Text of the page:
Our Accessibility Roadshow post by Anthony Vasquez discussed raising awareness about accessibility. At the roadshow, Anthony demonstrated how he uses the web via a screen reader. When people see the impact of an inaccessible website, they “get it”. They understand why accessibility is critical. That’s an “aha” moment.

You don’t need special equipment to do a mini check of your site. By learning a few basic techniques you can provide an “aha” moment to others. I will provide a few simple tests to help you uncover accessibility issues. It is not a complete review but will find some of the potential problems. Next, go show others so they understand the barriers encountered on your site. You can create their “aha” moment.


Were you aware that you can navigate the web with only a keyboard? A person who cannot operate a mouse due to blindness or mobility impairments relies on the keyboard to navigate the computer. Give it a try. Use the following keys to navigate:

  • Tab and Shift-Tab Press the tab key to move the focus forward to each interactive element. These include buttons, form controls, and links. Use Shift+Tab to navigate backward.
  • Space Pressing space or enter activates the currently focused button or checkbox.
  • Enter Pressing enter activates the currently focused link, button, or other control.
  • Arrow keys Using the arrow keys will scroll the page or interact with radio, sliders, and other controls.

Practice using the keyboard on an accessible website. Knowbility or the World Wide Web (W3C) Web Accessibility Initiative sites are good examples. See our post on Keyboard Testing Basics for more details. Then try to navigate your own site.

Visible Focus

When you tab through the site you should see what item has focus and is active. Or, does nothing seem to happen as you press the tab key? If so, chances are you are navigating on the page but can not tell what item has focus. Unfortunately, many site authors turn off the default focus indicator. This makes it very difficult to navigate with only the keyboard. To use the keyboard you need to know what item has focus. How can you enter data into a form if you don’t know what field has focus? It becomes a game of chance to find and activate a link. If your site did correctly show focus, try to find a site that does not. Go to a local newspaper site and use the keyboard. These types of sites often have no focus indicator. Can you navigate?

Lack of visible focus and poor keyboard support are common issues on many websites. Pick a task to complete on your website. It may be finding information about a specific topic or buying an item. Try to complete this task using only your keyboard. Can you do it? Challenge the accessibility skeptics in your organization to try the same task. Prove to them why keyboard accessibility and visible focus is important. Take the no mouse challenge!

Do you have a large navigation menu at the top of the page? Count how many tab presses it takes to reach the main content. Imagine you had to tab through the entire navigation each time you visited the page. Wouldn’t it be great to skip all that? Pick a task that requires navigating through the entire menu. Show others. Send your designers and developers to our posts Skip Links are Important and Skip Links Design Showcase to learn more.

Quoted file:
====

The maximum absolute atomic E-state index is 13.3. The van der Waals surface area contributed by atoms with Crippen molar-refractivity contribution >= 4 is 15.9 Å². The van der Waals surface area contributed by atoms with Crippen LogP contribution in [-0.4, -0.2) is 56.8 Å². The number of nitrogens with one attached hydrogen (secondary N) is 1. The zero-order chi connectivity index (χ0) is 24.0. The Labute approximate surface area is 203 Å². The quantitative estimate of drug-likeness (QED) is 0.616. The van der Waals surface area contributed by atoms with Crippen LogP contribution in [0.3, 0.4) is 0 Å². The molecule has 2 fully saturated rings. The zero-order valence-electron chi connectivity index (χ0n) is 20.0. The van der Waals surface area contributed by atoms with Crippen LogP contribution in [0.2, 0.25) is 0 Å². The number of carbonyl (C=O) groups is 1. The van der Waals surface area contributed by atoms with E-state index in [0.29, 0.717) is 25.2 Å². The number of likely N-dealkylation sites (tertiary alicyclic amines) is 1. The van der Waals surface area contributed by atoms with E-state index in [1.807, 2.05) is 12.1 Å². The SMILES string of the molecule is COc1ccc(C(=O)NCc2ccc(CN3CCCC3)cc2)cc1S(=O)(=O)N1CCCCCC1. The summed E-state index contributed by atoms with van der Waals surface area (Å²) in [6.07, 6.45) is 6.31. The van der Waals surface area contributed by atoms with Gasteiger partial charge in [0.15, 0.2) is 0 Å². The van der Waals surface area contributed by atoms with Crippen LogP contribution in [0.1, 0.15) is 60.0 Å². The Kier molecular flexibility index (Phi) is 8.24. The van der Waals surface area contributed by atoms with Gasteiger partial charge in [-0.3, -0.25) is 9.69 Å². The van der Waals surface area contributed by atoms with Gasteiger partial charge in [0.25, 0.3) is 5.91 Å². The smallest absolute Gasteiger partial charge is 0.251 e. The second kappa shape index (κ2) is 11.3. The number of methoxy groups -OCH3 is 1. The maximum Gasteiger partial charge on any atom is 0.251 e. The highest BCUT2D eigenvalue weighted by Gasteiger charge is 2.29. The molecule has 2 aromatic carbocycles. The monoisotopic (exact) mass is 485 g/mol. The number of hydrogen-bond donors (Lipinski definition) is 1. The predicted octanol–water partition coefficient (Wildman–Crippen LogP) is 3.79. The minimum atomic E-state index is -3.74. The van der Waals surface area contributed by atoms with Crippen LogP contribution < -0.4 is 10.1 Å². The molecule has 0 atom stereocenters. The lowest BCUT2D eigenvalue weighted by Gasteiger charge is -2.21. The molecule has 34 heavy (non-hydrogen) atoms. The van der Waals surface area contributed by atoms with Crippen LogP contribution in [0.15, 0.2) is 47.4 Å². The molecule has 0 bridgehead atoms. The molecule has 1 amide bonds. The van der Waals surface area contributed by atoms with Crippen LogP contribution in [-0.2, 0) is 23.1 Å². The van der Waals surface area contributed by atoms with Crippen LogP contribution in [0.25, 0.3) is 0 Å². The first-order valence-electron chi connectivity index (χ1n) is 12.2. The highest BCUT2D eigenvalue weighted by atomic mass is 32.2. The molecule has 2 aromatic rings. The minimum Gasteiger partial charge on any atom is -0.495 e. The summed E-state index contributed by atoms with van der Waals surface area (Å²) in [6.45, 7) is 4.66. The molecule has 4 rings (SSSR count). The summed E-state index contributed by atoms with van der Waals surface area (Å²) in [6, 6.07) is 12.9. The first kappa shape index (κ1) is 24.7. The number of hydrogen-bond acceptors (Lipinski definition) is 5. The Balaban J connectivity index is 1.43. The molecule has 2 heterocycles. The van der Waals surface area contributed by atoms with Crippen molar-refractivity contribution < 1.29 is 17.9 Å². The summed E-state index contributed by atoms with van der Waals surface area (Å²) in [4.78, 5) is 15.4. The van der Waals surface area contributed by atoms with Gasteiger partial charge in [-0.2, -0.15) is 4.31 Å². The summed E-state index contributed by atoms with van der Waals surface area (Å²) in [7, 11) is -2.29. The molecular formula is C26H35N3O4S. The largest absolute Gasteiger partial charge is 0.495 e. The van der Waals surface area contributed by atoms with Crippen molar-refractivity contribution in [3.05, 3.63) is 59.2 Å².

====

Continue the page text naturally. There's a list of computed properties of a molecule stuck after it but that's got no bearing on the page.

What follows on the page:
If you have media on your site here are a few things to check:

  • Does your site have videos or audio recordings? Make sure they don’t start playing right away. This is very distracting, especially for someone using a screen reader. The sound from your media will drown out the screen reader and make it very difficult to navigate.
  • Can you start and stop the media without the mouse?
  • Turn off the sound on your computer. Are there captions for the video?
  • Can you turn captions on and off using only the keyboard?
  • Is there a text transcript for an audio only recording? What about a video with text or visuals only and no soundtrack?
  • Cover the screen while the video plays, do you know what is happening?

The reason and impact of the media is lost if people can’t access it. Show people why captions, audio descriptions, and transcripts matter.

Moving Content

Carousels are all the rage. These are blocks of content that scroll across the page one after the other. How can people focus on your content if it is moving?

  • If your site has a carousel with text, try reading the text out loud and pausing between each word. Can you finish reading before it scrolls out of view? People with cognitive and/or learning disabilities may need more time.
  • Using the keyboard only, can you access any links within the content before it moves?
  • Can you stop the moving content? There must be a mechanism to stop the moving content that works via the keyboard.

Give a presentation to accessibility skeptics with a carousel displaying behind you. Provide some detailed information, then ask the audience a question about it. It is likely the carousel will distract them and they won’t be able to answer. If that doesn’t convince them that carousels can be a problem, send them to should I use a carousel. Don’t distract your website audience.

Test and Share

Use these 5 simple techniques to test your website. You won’t find all errors but it is an important start. When you find an issue, show it to others. Demonstrate how you cannot achieve the main function of the website because of one of these issues. No matter what the task, if there is no or broken keyboard support, some users won’t be able to complete it. Show how the video message is lost for people who can’t see or hear it. Explain how carousels distract and cause frustration. Download our Create your own AHA Moment PDF worksheet. Learn these simple tests, demonstrate the problems to others. Spread accessibility awareness and “aha” moments to all.